Toffs and Toughs is a 1937 photograph of five English boys: two dressed in the Harrow School uniform including waistcoat, top hat, boutonnière, and cane; and three nearby wearing the plainclothes of pre-war working-class youths.
The picture was taken by Jimmy Sime on 9 July 1937 outside the Grace Gates at Lord’s Cricket Ground during the Eton v Harrow cricket match. It has been reproduced frequently as an illustration of the British class system, although the name “Toffs and Toughs” may be no older than 2004.
The day of the picture
The Harrovians were Peter Wagner and Thomas Norwood Armitage “Tim” Dyson, who had arranged to be at Grace Gates at 2 pm, where Wagner’s father would pick them up and drive them to Russ Hill, the Wagners’ country home in Surrey, for the weekend.
The other three boys were George Salmon, Jack Catlin, and George Young, 13-year-old pupils at the local Church of England school. They had visited the dentist that morning and decided to skip school to earn money at Lord’s by carrying luggage and returning hired cushions for the deposit.
The photographer, Jimmy Sime, worked for the Central Press Agency; Sime took several shots of the five boys outside Grace Gates. Ian Jack speculates that Sime solicited the cooperation of the three “toughs”, but not that of the two “toffs”.
Use of the photograph
The picture first appeared the next day, 10 July 1937, on the front page of the News Chronicle, a left-wing newspaper, under the heading “Every picture tells a story”.
A different photograph from the same reel was printed in a photo-essay in Life on 2 August 1937. Life (American magazine), erroneously described Wagner and Dyson as “Young Etonians”, and described the other three as “village boys”. Ian Jack speculates that Life used an inferior shot because the original had been sold by the Central Press Agency exclusively to the News Chronicle.
The News Chronicle photograph reappeared in 1941 in Picture Post, illustrating an article by A. D. Lindsay arguing for reform of Britain’s education system.
Bert Hardy, who joined the Picture Post in 1941, has often been misidentified as the photographer who took the picture.
It has been reused often in subsequent decades.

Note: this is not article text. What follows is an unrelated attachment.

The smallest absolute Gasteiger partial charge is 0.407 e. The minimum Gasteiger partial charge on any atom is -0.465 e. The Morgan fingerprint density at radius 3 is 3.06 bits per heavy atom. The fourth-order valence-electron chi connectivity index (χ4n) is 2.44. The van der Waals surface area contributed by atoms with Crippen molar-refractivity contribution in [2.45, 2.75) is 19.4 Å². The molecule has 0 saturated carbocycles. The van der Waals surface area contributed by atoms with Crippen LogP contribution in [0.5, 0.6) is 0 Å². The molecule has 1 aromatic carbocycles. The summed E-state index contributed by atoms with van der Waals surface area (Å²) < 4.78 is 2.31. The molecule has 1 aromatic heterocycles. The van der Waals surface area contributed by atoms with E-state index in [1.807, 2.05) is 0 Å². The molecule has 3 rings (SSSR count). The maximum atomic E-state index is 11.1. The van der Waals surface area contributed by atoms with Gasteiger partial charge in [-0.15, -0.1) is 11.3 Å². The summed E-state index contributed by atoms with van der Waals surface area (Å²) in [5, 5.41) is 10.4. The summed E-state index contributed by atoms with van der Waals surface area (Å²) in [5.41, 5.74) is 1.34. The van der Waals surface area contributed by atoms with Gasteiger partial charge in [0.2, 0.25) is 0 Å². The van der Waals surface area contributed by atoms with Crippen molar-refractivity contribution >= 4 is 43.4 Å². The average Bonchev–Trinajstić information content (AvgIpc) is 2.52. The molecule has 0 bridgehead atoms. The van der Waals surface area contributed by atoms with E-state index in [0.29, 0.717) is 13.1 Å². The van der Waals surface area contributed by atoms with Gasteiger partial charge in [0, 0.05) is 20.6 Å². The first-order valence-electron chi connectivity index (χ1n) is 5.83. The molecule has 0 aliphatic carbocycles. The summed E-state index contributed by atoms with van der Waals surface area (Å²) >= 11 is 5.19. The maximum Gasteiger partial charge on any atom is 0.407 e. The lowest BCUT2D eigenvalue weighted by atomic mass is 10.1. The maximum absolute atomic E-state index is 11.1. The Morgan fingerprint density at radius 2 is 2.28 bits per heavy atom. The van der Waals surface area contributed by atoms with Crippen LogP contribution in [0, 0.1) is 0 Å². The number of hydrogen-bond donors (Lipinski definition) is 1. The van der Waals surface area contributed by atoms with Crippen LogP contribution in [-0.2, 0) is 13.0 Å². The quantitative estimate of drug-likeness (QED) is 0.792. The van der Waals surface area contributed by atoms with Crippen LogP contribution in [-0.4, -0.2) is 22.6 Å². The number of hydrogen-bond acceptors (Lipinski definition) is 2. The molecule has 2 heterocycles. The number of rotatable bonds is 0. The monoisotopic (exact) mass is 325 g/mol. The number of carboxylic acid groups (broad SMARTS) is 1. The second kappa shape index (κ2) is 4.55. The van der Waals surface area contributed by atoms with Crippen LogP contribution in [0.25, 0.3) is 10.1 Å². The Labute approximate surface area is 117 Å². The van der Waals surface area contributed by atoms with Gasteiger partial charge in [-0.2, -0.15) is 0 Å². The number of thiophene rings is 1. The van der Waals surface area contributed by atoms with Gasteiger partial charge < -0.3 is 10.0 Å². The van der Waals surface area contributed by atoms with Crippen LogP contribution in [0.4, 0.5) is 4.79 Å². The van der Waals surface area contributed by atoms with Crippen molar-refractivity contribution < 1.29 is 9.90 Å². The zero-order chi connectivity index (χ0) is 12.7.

- In 1979 it was a plate in François Bédarida’s Social history of England, captioned “The Two Nations”.
- It was the illustration on the covers of books about the British class system published in the 1990s, and in newspaper articles in the 2000s.
Paul Barker of the Institute for Community Studies described the picture in 2000 as an “easy caricature” symbolising an obsolete social divide.
In 2004, the title “Toffs and Toughs” was used in the Getty Images online catalogue, and for a jigsaw puzzle of the photograph.
Ian Jack has criticised this title since Salmon, Catlin, and Young were not especially poor or disreputable, merely part of the respectable working-class majority of the time.
The boys in later life
Peter Wagner studied natural sciences at Peterhouse, Cambridge. In 1943, he was commissioned as a lieutenant in the Royal Corps of Signals. However, he suffered from pericarditis and never saw active service during the Second World War. After being discharged from the army in 1945, he entered the family stockbroking firm, married, and had three daughters; he became mentally unstable in the 1970s and died in Hellingly Hospital in 1984.
Tim Dyson died of diphtheria 13 months after the photograph was taken, in August 1938. This was shortly after travelling to join his parents in Trimulgherry, British India, where his father, Lt.-Col. George St. John Armitage Dyson was serving as an army officer. George Dyson died in 1942 in a Japanese prisoner of war camp in Korea.
During the Second World War, George Salmon served as an anti-aircraft gunner onboard HMS Duckworth. After the war, he worked for Rightons Limited, a metal supplier. He was married in 1998 and was still residing in Marylebone when he died in 2000.
Jack Catlin’s family moved to Rickmansworth soon after 1937; in 2010 he was widowed, remarried and living in Weymouth. Jack Catlin died in January 2011 at the age of 85, survived by his wife Sheila, his son, daughter, and grandchildren.
George Young was also married in 1998. Young had a flat in The Barbican.